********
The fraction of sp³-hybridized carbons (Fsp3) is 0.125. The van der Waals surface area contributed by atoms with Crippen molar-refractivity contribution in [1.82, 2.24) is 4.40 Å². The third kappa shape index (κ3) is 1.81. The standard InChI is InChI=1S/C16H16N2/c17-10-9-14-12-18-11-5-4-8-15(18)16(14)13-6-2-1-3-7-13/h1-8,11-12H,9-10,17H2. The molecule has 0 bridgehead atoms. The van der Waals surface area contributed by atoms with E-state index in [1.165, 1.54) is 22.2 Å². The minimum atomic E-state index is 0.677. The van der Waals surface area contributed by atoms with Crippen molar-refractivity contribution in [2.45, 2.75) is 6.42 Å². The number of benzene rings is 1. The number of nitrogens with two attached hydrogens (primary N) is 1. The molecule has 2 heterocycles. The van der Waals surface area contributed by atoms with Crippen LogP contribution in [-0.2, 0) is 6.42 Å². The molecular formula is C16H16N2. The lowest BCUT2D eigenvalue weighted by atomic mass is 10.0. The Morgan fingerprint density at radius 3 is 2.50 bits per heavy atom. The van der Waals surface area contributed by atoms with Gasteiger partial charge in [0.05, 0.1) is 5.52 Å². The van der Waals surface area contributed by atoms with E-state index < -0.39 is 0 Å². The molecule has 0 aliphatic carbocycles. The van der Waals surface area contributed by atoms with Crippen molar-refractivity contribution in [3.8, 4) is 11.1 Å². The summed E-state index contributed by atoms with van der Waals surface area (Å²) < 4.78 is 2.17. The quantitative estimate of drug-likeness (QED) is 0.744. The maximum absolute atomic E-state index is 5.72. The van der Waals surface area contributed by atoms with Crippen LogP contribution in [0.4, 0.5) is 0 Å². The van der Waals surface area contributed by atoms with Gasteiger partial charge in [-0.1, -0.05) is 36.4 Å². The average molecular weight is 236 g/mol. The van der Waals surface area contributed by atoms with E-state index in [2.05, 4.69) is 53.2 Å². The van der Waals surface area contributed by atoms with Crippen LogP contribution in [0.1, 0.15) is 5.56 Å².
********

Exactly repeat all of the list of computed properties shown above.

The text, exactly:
The fraction of sp³-hybridized carbons (Fsp3) is 0.125. The van der Waals surface area contributed by atoms with Crippen molar-refractivity contribution in [1.82, 2.24) is 4.40 Å². The third kappa shape index (κ3) is 1.81. The standard InChI is InChI=1S/C16H16N2/c17-10-9-14-12-18-11-5-4-8-15(18)16(14)13-6-2-1-3-7-13/h1-8,11-12H,9-10,17H2. The molecule has 0 bridgehead atoms. The van der Waals surface area contributed by atoms with E-state index in [1.165, 1.54) is 22.2 Å². The minimum atomic E-state index is 0.677. The van der Waals surface area contributed by atoms with Crippen molar-refractivity contribution in [2.45, 2.75) is 6.42 Å². The number of benzene rings is 1. The number of nitrogens with two attached hydrogens (primary N) is 1. The molecule has 2 heterocycles. The van der Waals surface area contributed by atoms with Crippen LogP contribution in [-0.2, 0) is 6.42 Å². The molecular formula is C16H16N2. The lowest BCUT2D eigenvalue weighted by atomic mass is 10.0. The Morgan fingerprint density at radius 3 is 2.50 bits per heavy atom. The van der Waals surface area contributed by atoms with Gasteiger partial charge in [0.05, 0.1) is 5.52 Å². The van der Waals surface area contributed by atoms with E-state index < -0.39 is 0 Å². The molecule has 0 aliphatic carbocycles. The van der Waals surface area contributed by atoms with Crippen molar-refractivity contribution in [3.8, 4) is 11.1 Å². The summed E-state index contributed by atoms with van der Waals surface area (Å²) < 4.78 is 2.17. The quantitative estimate of drug-likeness (QED) is 0.744. The maximum absolute atomic E-state index is 5.72. The van der Waals surface area contributed by atoms with Crippen LogP contribution in [0.4, 0.5) is 0 Å². The van der Waals surface area contributed by atoms with Gasteiger partial charge in [-0.1, -0.05) is 36.4 Å². The average molecular weight is 236 g/mol. The van der Waals surface area contributed by atoms with E-state index in [2.05, 4.69) is 53.2 Å². The van der Waals surface area contributed by atoms with Crippen LogP contribution in [0.1, 0.15) is 5.56 Å².